I don’t have time. I’m tired. I don’t want to. No, these aren’t excuses children give when they don’t want to clean up their rooms. These are common reasons why grownups don’t want to exercise. According to the Centers for Disease Control, most Texans do not meet the physical activity guidelines for aerobic exercise and muscle-strengthening activity. In fact, only about one in five residents of this great state of Texas recently met federal guidelines for both activities. 

So how much physical activity is enough? The Physical Activity Guidelines for Americans recommend that adults should have at least two and a half hours each week of moderate-intensity aerobic activity, such as walking, or one hour and 15 minutes of vigorous-intensity aerobic activity, like jogging, or a combination of the two. Muscle-strengthening activities, such as push-ups or sit-ups, that involve all major muscle groups also should be done two or more days of the week.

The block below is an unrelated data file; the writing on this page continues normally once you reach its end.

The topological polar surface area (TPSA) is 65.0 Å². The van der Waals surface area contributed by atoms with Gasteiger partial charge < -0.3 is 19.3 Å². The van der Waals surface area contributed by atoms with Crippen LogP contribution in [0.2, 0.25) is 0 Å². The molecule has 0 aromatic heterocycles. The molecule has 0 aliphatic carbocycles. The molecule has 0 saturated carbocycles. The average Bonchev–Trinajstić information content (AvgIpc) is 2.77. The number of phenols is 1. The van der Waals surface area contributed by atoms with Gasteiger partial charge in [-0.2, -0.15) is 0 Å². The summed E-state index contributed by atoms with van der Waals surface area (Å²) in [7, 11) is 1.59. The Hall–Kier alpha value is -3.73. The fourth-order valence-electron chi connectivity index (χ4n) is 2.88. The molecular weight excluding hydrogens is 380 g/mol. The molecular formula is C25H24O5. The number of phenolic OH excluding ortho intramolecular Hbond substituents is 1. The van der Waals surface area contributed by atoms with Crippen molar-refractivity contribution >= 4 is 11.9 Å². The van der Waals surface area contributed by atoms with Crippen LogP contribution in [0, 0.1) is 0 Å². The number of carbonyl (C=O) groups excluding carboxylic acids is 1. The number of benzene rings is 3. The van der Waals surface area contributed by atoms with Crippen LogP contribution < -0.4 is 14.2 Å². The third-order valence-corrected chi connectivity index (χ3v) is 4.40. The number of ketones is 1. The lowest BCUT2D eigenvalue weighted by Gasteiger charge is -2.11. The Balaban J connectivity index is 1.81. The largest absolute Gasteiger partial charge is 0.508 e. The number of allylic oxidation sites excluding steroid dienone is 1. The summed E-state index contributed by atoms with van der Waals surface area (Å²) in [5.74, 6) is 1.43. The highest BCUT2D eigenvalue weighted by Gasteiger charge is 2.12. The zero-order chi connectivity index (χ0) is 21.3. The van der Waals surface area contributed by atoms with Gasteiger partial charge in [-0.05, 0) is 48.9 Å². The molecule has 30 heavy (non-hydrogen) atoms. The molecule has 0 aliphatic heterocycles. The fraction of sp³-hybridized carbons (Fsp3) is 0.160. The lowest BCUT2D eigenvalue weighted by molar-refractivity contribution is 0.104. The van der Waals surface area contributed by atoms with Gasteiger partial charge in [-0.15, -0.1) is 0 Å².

Although Texans aren’t going to take home the blue ribbon for exercise participation, they aren’t too far behind other parts of the country in terms of adults who met the guidelines. The West had the highest number of grownups who exercise — 24 percent — followed by the Northeast at 21 percent. Overall, Hispanics and adults who are older have higher rates of non-participation. On a positive note, slightly more than half of American adults met the aerobic activity guideline and nearly 30 percent met the muscle-strengthening guideline on a national level. 

Making exercise part of your daily life isn’t hard if you make it a priority. To do that, you need to develop goals and an exercise plan that matches your needs and interests. For some steps to help you define your personal goals and put them into action, visit the free, online health library on the Doctors Hospital at White Rock Lake website at

Photo courtesy of iStockephoto/Thinkstock

Doctors Hospital at White Rock Lake

9400 Poppy Drive
Dallas, TX 75218


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